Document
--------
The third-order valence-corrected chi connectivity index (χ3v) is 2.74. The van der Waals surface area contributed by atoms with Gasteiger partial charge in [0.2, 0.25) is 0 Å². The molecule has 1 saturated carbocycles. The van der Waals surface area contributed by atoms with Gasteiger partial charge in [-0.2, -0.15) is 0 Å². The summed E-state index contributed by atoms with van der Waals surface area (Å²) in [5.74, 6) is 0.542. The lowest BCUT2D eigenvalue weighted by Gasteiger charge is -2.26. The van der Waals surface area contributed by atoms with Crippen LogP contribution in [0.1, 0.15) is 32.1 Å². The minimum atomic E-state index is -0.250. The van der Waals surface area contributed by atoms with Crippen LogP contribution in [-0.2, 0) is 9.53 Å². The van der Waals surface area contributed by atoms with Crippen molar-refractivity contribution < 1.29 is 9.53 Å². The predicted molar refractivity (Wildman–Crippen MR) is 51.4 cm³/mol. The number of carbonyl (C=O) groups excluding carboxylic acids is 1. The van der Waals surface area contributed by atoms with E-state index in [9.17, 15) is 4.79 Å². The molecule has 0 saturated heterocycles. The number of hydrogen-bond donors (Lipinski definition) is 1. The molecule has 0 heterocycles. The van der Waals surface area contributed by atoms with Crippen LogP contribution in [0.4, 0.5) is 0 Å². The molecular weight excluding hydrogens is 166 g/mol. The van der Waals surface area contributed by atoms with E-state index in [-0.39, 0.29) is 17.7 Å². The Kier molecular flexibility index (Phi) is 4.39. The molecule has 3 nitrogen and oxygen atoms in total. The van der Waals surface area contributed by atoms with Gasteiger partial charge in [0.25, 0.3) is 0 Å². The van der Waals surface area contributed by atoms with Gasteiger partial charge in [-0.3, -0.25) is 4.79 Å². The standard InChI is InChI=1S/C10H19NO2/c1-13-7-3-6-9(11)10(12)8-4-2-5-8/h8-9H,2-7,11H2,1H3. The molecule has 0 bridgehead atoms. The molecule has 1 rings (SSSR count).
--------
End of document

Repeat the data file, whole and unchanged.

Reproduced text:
The third-order valence-corrected chi connectivity index (χ3v) is 2.74. The van der Waals surface area contributed by atoms with Gasteiger partial charge in [0.2, 0.25) is 0 Å². The molecule has 1 saturated carbocycles. The van der Waals surface area contributed by atoms with Gasteiger partial charge in [-0.2, -0.15) is 0 Å². The summed E-state index contributed by atoms with van der Waals surface area (Å²) in [5.74, 6) is 0.542. The lowest BCUT2D eigenvalue weighted by Gasteiger charge is -2.26. The van der Waals surface area contributed by atoms with Crippen LogP contribution in [0.1, 0.15) is 32.1 Å². The minimum atomic E-state index is -0.250. The van der Waals surface area contributed by atoms with Crippen LogP contribution in [-0.2, 0) is 9.53 Å². The van der Waals surface area contributed by atoms with Crippen molar-refractivity contribution < 1.29 is 9.53 Å². The predicted molar refractivity (Wildman–Crippen MR) is 51.4 cm³/mol. The number of carbonyl (C=O) groups excluding carboxylic acids is 1. The van der Waals surface area contributed by atoms with E-state index in [9.17, 15) is 4.79 Å². The molecule has 0 saturated heterocycles. The number of hydrogen-bond donors (Lipinski definition) is 1. The molecule has 0 heterocycles. The van der Waals surface area contributed by atoms with Crippen LogP contribution in [0.4, 0.5) is 0 Å². The molecular weight excluding hydrogens is 166 g/mol. The van der Waals surface area contributed by atoms with E-state index in [-0.39, 0.29) is 17.7 Å². The Kier molecular flexibility index (Phi) is 4.39. The molecule has 3 nitrogen and oxygen atoms in total. The van der Waals surface area contributed by atoms with Gasteiger partial charge in [0.25, 0.3) is 0 Å². The van der Waals surface area contributed by atoms with Gasteiger partial charge in [-0.3, -0.25) is 4.79 Å². The standard InChI is InChI=1S/C10H19NO2/c1-13-7-3-6-9(11)10(12)8-4-2-5-8/h8-9H,2-7,11H2,1H3. The molecule has 0 bridgehead atoms. The molecule has 1 rings (SSSR count).